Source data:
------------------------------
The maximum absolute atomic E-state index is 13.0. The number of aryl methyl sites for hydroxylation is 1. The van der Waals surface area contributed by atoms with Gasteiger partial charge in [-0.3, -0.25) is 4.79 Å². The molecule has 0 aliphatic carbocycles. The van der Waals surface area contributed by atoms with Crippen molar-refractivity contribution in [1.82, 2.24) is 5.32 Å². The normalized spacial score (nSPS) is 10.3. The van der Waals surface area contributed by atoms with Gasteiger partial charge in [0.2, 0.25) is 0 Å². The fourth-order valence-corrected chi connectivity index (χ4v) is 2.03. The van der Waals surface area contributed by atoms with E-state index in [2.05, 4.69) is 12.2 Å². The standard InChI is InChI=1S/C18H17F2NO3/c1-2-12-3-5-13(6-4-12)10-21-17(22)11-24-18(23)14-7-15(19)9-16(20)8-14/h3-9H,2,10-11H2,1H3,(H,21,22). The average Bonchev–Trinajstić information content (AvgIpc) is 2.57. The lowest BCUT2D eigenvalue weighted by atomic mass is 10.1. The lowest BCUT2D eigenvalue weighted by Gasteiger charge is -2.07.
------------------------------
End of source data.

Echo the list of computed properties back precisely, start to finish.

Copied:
The maximum absolute atomic E-state index is 13.0. The number of aryl methyl sites for hydroxylation is 1. The van der Waals surface area contributed by atoms with Gasteiger partial charge in [-0.3, -0.25) is 4.79 Å². The molecule has 0 aliphatic carbocycles. The van der Waals surface area contributed by atoms with Crippen molar-refractivity contribution in [1.82, 2.24) is 5.32 Å². The normalized spacial score (nSPS) is 10.3. The van der Waals surface area contributed by atoms with Gasteiger partial charge in [0.2, 0.25) is 0 Å². The fourth-order valence-corrected chi connectivity index (χ4v) is 2.03. The van der Waals surface area contributed by atoms with E-state index in [2.05, 4.69) is 12.2 Å². The standard InChI is InChI=1S/C18H17F2NO3/c1-2-12-3-5-13(6-4-12)10-21-17(22)11-24-18(23)14-7-15(19)9-16(20)8-14/h3-9H,2,10-11H2,1H3,(H,21,22). The average Bonchev–Trinajstić information content (AvgIpc) is 2.57. The lowest BCUT2D eigenvalue weighted by atomic mass is 10.1. The lowest BCUT2D eigenvalue weighted by Gasteiger charge is -2.07.